Milosh You Make Me Feel

[Plug Research; 2004]

Rating: 2.5/5

Styles: IDM, electronica, chamber-pop
Others: The Go Find, duo505, Todd Rundgren, Barbara Morgenstern

Electronic music's IDM/Glitch subgenre, with more and more frequency over the past couple of years, has proven to be highly compatible with other, seemingly unlikely genres: folk, hip hop, funk, psychedelia, etc. Glitch, rather than fading away as a late-nineties phenomenon, has demonstrated itself to be a resilient form of musical expression that integrates nicely with other musical forms.

Toronto's Mike Milosh is a musician specializing, for the most part, in summery, positive-sounding IDM-meets-R&B music. On You Make Me Feel, Milosh attempts to combine electronica of the overtly glitchy variety with R&B of the straightforward, '70s variety. The record's production is immaculate: Milosh's laptop skills are as finely honed as those of the best of his peers. His use of sampled junkyard percussion provides an added warmth to the album that helps to take some of the inorganic edge off many of the tracks.

An unusual record for the Plug Research catalogue, You Make Me Feel unfortunately proves itself to be more of a gimmick than a terribly serious effort. "Something Good," for example, comes off a little too forced for its own good -- one cannot pretend to have soul. You either have it or you don't, and Milosh's faux-soul stylings frequently stray towards the gratuitous and pretentious. The album also has the misfortune of becoming less memorable with each repeated listen, rendering it more along the lines of an experimental curiosity than an effort to transcend the limitations of a supersaturated genre. As IDM, it's rather "middle of the road," and as R&B, it's somewhat pedestrian fare as well.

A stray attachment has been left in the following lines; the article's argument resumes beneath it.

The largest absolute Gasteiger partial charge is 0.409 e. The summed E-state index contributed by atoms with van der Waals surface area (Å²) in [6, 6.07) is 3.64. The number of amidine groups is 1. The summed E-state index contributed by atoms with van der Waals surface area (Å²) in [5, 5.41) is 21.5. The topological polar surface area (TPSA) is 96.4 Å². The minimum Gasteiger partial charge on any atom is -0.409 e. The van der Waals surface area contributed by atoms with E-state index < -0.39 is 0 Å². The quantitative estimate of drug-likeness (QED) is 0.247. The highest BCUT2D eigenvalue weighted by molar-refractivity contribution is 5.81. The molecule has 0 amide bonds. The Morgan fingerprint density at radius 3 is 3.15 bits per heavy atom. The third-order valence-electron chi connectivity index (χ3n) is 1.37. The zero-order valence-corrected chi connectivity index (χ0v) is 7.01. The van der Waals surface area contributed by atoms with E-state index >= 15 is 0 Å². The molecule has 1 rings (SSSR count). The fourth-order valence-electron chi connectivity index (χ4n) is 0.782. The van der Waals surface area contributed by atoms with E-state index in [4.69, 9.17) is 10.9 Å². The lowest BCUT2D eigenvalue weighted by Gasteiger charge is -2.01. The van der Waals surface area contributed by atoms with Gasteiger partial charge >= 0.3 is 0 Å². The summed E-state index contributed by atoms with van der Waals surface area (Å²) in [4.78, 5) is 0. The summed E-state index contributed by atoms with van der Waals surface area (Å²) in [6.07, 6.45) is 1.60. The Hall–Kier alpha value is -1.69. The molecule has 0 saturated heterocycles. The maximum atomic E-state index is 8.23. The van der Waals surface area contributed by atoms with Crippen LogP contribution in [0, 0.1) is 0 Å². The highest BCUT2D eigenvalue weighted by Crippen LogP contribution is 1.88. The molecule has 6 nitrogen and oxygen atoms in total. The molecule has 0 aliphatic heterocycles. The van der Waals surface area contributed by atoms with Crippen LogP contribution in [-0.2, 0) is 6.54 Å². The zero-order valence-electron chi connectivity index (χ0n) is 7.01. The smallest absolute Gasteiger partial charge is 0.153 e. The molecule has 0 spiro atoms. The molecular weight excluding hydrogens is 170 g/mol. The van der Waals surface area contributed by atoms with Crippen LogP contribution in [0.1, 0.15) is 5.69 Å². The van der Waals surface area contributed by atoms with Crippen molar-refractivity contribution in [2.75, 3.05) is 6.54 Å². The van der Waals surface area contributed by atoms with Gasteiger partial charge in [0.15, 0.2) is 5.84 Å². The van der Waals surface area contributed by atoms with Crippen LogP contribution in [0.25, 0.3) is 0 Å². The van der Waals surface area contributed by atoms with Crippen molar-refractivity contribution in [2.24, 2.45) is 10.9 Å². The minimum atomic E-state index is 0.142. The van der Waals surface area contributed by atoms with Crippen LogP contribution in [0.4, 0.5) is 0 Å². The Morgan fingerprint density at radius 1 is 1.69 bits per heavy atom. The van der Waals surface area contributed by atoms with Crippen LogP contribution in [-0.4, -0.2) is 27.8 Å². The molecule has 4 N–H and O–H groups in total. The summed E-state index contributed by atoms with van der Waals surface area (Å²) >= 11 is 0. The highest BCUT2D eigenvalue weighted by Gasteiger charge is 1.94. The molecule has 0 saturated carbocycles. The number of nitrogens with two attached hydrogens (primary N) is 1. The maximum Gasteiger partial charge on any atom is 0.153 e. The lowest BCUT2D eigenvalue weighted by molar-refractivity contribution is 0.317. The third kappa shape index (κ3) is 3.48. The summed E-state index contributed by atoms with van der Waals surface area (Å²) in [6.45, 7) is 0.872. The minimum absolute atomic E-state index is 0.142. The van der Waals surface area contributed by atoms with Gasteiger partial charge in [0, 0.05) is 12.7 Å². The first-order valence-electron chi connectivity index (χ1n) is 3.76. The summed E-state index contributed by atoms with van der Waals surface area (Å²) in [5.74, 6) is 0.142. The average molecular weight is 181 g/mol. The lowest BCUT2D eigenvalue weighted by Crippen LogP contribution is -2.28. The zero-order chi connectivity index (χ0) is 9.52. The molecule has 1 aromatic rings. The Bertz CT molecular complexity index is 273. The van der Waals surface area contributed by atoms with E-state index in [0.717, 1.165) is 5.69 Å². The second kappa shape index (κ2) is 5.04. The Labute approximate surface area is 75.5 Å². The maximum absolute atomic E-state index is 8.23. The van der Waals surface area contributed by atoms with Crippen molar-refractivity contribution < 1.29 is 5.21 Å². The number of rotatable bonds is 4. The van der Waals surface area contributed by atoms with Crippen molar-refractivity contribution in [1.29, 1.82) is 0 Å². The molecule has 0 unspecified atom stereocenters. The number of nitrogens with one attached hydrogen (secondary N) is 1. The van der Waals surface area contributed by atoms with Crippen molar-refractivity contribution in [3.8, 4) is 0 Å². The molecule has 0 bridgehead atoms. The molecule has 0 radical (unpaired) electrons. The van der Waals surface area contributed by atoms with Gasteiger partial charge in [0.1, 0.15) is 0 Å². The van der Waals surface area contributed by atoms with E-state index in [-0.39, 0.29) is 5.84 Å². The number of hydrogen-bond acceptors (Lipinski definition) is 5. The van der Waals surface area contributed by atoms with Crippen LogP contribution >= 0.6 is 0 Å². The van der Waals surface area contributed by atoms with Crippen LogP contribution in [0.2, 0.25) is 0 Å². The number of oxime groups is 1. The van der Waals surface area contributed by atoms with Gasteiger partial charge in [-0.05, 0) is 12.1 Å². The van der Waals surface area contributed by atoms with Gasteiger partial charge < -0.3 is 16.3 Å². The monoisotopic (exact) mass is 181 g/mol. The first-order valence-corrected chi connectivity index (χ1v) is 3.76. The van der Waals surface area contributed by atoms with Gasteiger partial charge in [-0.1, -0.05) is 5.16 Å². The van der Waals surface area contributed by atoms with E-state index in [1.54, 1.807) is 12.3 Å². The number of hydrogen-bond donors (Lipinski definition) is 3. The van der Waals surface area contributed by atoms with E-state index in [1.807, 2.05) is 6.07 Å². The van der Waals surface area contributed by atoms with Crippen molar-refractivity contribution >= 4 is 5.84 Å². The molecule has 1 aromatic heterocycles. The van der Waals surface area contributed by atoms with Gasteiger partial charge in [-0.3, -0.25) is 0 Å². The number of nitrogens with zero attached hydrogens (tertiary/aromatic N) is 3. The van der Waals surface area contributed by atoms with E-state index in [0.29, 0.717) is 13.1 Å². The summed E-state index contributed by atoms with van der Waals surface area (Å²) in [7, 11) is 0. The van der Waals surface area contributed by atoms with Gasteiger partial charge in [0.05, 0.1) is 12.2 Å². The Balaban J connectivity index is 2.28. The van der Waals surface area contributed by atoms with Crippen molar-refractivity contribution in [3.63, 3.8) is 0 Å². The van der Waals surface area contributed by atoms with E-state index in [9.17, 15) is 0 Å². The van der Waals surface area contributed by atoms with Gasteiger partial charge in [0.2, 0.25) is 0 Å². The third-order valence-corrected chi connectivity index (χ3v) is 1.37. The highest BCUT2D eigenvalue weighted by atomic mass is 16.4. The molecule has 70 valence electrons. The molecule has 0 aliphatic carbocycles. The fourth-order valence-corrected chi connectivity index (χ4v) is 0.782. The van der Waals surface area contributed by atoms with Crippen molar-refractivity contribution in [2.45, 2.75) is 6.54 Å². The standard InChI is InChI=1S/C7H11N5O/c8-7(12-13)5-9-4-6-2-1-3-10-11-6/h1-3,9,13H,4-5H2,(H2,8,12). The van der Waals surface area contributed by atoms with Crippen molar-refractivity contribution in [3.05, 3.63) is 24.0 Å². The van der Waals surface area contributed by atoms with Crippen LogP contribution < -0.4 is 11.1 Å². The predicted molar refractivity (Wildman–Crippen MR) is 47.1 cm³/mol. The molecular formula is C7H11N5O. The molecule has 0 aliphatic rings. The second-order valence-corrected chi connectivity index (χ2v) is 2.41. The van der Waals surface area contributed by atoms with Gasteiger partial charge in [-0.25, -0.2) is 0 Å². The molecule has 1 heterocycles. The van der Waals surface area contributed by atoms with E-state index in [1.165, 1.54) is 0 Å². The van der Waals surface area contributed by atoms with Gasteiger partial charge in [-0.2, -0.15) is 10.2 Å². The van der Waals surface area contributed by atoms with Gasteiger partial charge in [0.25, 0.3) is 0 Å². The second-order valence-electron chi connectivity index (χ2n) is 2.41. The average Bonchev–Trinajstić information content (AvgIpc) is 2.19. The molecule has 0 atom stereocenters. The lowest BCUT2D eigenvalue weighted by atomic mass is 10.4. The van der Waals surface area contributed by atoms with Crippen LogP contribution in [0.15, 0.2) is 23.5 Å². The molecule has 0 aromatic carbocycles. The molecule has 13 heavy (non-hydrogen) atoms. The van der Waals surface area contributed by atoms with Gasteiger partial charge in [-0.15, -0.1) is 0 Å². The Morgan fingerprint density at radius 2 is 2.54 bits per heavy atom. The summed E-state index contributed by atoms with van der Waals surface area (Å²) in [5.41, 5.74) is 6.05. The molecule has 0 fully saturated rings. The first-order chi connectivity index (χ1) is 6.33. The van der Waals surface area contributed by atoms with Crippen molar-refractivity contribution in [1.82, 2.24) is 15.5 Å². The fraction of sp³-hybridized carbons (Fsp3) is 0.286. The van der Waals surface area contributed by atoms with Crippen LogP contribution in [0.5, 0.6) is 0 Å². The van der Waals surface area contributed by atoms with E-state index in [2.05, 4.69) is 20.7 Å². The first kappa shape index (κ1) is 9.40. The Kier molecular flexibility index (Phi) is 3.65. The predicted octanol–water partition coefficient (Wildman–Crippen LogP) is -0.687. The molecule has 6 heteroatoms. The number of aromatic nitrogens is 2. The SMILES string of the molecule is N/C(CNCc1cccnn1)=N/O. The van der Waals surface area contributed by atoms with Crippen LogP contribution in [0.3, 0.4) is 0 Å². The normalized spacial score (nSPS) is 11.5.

Occasionally the album becomes more interesting when it slips into minor key. "Simple People" is a slightly haunting track that recalls the darker proponents of the IDM genre: Boards of Canada, Squarepusher, etc. The record also features an interesting and catchy instrumental, "Creepy," which helps to break up the homogeny of the album somewhat.

You Make me Feel is not, by any means, a terrible effort. Rather, it's a fairly ambitious record that fails to satisfy the framework it attempts to impose. At any rate, it is a light-hearted diversion for people who don't need their music too serious or intense.

1. You Make Me Feel
2. Your Taste
3. Simple People
4. Push
5. Creepy
6. Something Good
7. The Sky is Grey
8. Your Voice
9. Do You Like Me
10. Time Steals the Day
11. Frozen Pieces